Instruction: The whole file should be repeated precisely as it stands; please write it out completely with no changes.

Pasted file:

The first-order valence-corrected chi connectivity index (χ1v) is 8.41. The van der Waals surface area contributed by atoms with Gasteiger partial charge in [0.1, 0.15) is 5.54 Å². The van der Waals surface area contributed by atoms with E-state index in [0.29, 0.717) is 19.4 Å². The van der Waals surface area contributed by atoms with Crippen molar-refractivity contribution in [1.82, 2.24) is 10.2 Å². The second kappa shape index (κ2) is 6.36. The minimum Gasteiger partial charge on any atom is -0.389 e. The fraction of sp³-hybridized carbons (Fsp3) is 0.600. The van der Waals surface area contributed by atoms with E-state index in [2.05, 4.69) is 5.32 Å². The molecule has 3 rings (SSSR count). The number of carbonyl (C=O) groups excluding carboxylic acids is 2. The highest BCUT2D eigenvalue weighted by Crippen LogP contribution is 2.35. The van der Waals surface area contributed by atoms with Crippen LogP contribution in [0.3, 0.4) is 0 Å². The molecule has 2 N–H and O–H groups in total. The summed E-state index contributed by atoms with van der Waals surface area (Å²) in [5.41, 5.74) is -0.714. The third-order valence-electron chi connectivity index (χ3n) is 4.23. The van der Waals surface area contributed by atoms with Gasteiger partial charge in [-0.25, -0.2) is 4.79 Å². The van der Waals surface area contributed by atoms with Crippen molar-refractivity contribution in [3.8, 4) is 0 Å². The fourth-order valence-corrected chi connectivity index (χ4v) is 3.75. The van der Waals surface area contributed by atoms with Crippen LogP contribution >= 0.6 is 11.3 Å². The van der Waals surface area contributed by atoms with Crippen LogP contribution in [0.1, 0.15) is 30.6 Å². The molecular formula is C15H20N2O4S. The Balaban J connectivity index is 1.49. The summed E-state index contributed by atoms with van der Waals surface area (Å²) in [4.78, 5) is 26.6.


The first-order valence-corrected chi connectivity index (χ1v) is 8.41. The van der Waals surface area contributed by atoms with Gasteiger partial charge in [0.1, 0.15) is 5.54 Å². The van der Waals surface area contributed by atoms with E-state index in [0.29, 0.717) is 19.4 Å². The van der Waals surface area contributed by atoms with Crippen molar-refractivity contribution in [1.82, 2.24) is 10.2 Å². The second kappa shape index (κ2) is 6.36. The minimum Gasteiger partial charge on any atom is -0.389 e. The fraction of sp³-hybridized carbons (Fsp3) is 0.600. The van der Waals surface area contributed by atoms with E-state index in [2.05, 4.69) is 5.32 Å². The molecule has 3 rings (SSSR count). The number of carbonyl (C=O) groups excluding carboxylic acids is 2. The highest BCUT2D eigenvalue weighted by Crippen LogP contribution is 2.35. The van der Waals surface area contributed by atoms with Crippen LogP contribution in [0.3, 0.4) is 0 Å². The molecule has 2 N–H and O–H groups in total. The summed E-state index contributed by atoms with van der Waals surface area (Å²) in [5.41, 5.74) is -0.714. The third-order valence-electron chi connectivity index (χ3n) is 4.23. The van der Waals surface area contributed by atoms with Gasteiger partial charge in [-0.25, -0.2) is 4.79 Å². The van der Waals surface area contributed by atoms with Crippen molar-refractivity contribution in [3.8, 4) is 0 Å². The fourth-order valence-corrected chi connectivity index (χ4v) is 3.75. The van der Waals surface area contributed by atoms with Crippen LogP contribution >= 0.6 is 11.3 Å². The van der Waals surface area contributed by atoms with Crippen LogP contribution in [0.1, 0.15) is 30.6 Å². The molecular formula is C15H20N2O4S. The Balaban J connectivity index is 1.49. The summed E-state index contributed by atoms with van der Waals surface area (Å²) in [4.78, 5) is 26.6.